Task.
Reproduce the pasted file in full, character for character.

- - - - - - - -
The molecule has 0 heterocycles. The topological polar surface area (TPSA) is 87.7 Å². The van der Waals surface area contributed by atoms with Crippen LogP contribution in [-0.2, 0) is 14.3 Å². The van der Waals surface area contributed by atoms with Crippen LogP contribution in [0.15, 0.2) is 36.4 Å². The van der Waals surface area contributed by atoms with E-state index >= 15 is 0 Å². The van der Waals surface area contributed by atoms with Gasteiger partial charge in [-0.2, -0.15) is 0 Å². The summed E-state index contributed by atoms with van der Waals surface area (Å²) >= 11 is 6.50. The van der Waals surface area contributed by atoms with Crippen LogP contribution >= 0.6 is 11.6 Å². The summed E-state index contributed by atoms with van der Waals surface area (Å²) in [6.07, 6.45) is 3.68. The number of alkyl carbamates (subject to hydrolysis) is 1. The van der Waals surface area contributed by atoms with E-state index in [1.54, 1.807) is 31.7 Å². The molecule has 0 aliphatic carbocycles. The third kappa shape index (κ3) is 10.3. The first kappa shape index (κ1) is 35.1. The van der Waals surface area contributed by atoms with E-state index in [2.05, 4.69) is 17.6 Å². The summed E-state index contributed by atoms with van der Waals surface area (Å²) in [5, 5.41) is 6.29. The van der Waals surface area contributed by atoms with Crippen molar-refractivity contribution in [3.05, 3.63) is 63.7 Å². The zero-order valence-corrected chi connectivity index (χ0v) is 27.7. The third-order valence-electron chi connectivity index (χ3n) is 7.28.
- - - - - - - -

The molecule has 0 heterocycles. The topological polar surface area (TPSA) is 87.7 Å². The van der Waals surface area contributed by atoms with Crippen LogP contribution in [-0.2, 0) is 14.3 Å². The van der Waals surface area contributed by atoms with Crippen LogP contribution in [0.15, 0.2) is 36.4 Å². The van der Waals surface area contributed by atoms with E-state index >= 15 is 0 Å². The van der Waals surface area contributed by atoms with Gasteiger partial charge in [-0.2, -0.15) is 0 Å². The summed E-state index contributed by atoms with van der Waals surface area (Å²) >= 11 is 6.50. The van der Waals surface area contributed by atoms with Crippen LogP contribution >= 0.6 is 11.6 Å². The summed E-state index contributed by atoms with van der Waals surface area (Å²) in [6.07, 6.45) is 3.68. The number of alkyl carbamates (subject to hydrolysis) is 1. The van der Waals surface area contributed by atoms with E-state index in [1.54, 1.807) is 31.7 Å². The molecule has 0 aliphatic carbocycles. The third kappa shape index (κ3) is 10.3. The first kappa shape index (κ1) is 35.1. The van der Waals surface area contributed by atoms with E-state index in [2.05, 4.69) is 17.6 Å². The summed E-state index contributed by atoms with van der Waals surface area (Å²) in [5, 5.41) is 6.29. The van der Waals surface area contributed by atoms with Crippen molar-refractivity contribution in [3.05, 3.63) is 63.7 Å². The zero-order valence-corrected chi connectivity index (χ0v) is 27.7. The third-order valence-electron chi connectivity index (χ3n) is 7.28.